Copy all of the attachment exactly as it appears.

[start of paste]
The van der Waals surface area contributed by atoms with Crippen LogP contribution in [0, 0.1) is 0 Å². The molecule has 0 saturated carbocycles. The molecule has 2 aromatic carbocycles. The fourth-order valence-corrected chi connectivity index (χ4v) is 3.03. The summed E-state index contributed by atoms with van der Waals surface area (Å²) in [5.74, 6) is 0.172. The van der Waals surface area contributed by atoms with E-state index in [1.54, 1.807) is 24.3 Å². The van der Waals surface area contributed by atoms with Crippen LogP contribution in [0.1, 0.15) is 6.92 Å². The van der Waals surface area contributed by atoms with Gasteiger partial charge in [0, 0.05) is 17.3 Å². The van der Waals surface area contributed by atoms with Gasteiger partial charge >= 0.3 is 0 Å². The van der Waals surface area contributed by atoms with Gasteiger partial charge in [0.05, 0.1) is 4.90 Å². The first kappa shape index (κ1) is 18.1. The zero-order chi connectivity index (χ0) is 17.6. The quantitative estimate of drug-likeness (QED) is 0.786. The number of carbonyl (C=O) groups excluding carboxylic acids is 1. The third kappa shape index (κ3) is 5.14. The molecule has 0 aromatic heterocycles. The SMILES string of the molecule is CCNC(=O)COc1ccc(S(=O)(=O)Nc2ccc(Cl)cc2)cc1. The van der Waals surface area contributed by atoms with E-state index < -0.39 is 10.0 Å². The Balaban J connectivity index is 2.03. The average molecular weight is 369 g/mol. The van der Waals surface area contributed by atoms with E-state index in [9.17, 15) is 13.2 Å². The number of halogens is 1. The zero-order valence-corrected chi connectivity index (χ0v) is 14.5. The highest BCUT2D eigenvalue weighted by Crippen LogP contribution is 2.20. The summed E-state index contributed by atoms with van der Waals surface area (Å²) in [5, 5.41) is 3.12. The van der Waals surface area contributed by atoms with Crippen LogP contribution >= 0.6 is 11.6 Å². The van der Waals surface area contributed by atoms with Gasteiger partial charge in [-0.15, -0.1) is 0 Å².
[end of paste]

The van der Waals surface area contributed by atoms with Crippen LogP contribution in [0, 0.1) is 0 Å². The molecule has 0 saturated carbocycles. The molecule has 2 aromatic carbocycles. The fourth-order valence-corrected chi connectivity index (χ4v) is 3.03. The summed E-state index contributed by atoms with van der Waals surface area (Å²) in [5.74, 6) is 0.172. The van der Waals surface area contributed by atoms with E-state index in [1.54, 1.807) is 24.3 Å². The van der Waals surface area contributed by atoms with Crippen LogP contribution in [0.1, 0.15) is 6.92 Å². The van der Waals surface area contributed by atoms with Gasteiger partial charge in [0, 0.05) is 17.3 Å². The van der Waals surface area contributed by atoms with Gasteiger partial charge >= 0.3 is 0 Å². The van der Waals surface area contributed by atoms with Gasteiger partial charge in [0.05, 0.1) is 4.90 Å². The first kappa shape index (κ1) is 18.1. The zero-order chi connectivity index (χ0) is 17.6. The quantitative estimate of drug-likeness (QED) is 0.786. The number of carbonyl (C=O) groups excluding carboxylic acids is 1. The third kappa shape index (κ3) is 5.14. The molecule has 0 aromatic heterocycles. The SMILES string of the molecule is CCNC(=O)COc1ccc(S(=O)(=O)Nc2ccc(Cl)cc2)cc1. The van der Waals surface area contributed by atoms with E-state index < -0.39 is 10.0 Å². The Balaban J connectivity index is 2.03. The average molecular weight is 369 g/mol. The van der Waals surface area contributed by atoms with E-state index in [9.17, 15) is 13.2 Å². The number of halogens is 1. The zero-order valence-corrected chi connectivity index (χ0v) is 14.5. The highest BCUT2D eigenvalue weighted by Crippen LogP contribution is 2.20. The summed E-state index contributed by atoms with van der Waals surface area (Å²) in [5, 5.41) is 3.12. The van der Waals surface area contributed by atoms with Crippen LogP contribution >= 0.6 is 11.6 Å². The van der Waals surface area contributed by atoms with Gasteiger partial charge in [-0.15, -0.1) is 0 Å².